Consumer: Sophy Athan on the value of consumers
VCCC Research & Education Leads use their skills, knowledge and networks to identify key opportunities within 10 tumour streams as well as cancer nursing and primary care, to convert important research into routine practice.
Much of the research in Australia is dependent upon receiving a grant. Consumers are playing an increasingly important role in labs to gain funding, and the Medical Research Future Fund has a stated objective to maximise opportunities for research translation by engaging with consumers.
Sophy Athan has first-hand experience of assisting a research team to secure funding which resulted in a successful grant from the Movember Prostate Cancer Research Alliance.
VCCC Chair, Cancer Community Advisory Committee
There has been a shift in terms of involving consumers. Nowadays, if you don’t include consumers, community and patient perspectives then the grant is deficient in terms of having heard that voice and taken that into account. It is crucial to take into account the lived experience, the impacts and how those experiences might affect the development of the research project and its potential translation into delivery of service.
This is not just one voice. It is important for researchers to think carefully about the research going forward and how you would engage with the consumer cohort. Research needs to have consumers involved not just in the process, but throughout the development to ensure the outcomes benefit consumers and the community.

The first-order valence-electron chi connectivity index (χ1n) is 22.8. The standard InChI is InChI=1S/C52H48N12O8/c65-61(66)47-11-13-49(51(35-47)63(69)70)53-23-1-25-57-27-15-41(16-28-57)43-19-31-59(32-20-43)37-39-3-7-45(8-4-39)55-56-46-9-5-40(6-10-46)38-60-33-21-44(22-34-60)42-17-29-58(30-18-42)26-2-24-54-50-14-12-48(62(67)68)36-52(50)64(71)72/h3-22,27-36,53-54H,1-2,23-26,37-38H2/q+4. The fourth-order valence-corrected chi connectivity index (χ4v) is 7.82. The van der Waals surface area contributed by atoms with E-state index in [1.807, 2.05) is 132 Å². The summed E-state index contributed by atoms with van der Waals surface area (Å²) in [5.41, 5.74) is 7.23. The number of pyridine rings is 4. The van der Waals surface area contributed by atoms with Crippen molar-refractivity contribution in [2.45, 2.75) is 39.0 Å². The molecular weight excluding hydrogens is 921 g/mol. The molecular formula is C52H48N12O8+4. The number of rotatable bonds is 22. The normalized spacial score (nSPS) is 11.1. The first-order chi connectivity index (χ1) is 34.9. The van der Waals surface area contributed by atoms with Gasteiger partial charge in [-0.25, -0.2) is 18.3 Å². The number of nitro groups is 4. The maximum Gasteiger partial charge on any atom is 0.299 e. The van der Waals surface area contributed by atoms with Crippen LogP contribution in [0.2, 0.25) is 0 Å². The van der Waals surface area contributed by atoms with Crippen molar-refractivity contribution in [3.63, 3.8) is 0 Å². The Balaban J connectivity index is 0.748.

The value of consumers and researchers together
Consumer participation can make the research richer – more accountable, more relevant and hopefully feed into better practice standards.
If the research is about an impact for a particular group, researchers need to do what it takes to engage authentically with that group to ensure subtle and more obvious impacts are not missed out.
If an interpreter or translator is needed, then you do what you have to do, because ultimately these are the people who will be impacted by the work you are undertaking.
Transparency and accountability in research
We, consumers and the general public, need to have a better understanding around research in general. Once people understand the process, standards, ethics, governance and benefits, then they are more likely to participate. Most people don’t really grasp the connection between research and the deliverables within a hospital.
Community engagement needs to be done in a way that is accessible and relevant, such as the language used, and must provide dialogue and establish processes between consumers, community and researchers.
Researchers may also have their own anxiety about working with consumers. Will they be understood? Will it cause me some issues? We need to have the dialogue and build a relationship.
Don’t assume, always check
Consumers participating in research must be adequately supported around the basics such as transport, access and never be out of pocket.
We need familiarisation, such as meeting the people involved in the research, getting to know the team, understanding the research goals, checking in informally and formally if we are to ensure to e that everyone is heard.
At times it is difficult for consumers to talk about experiences as they are deep and personal, but there is also an altruistic motivation to participate in research which encourages us to put our hand up and become involved.
The final outcome may not help me personally, but it may help someone else.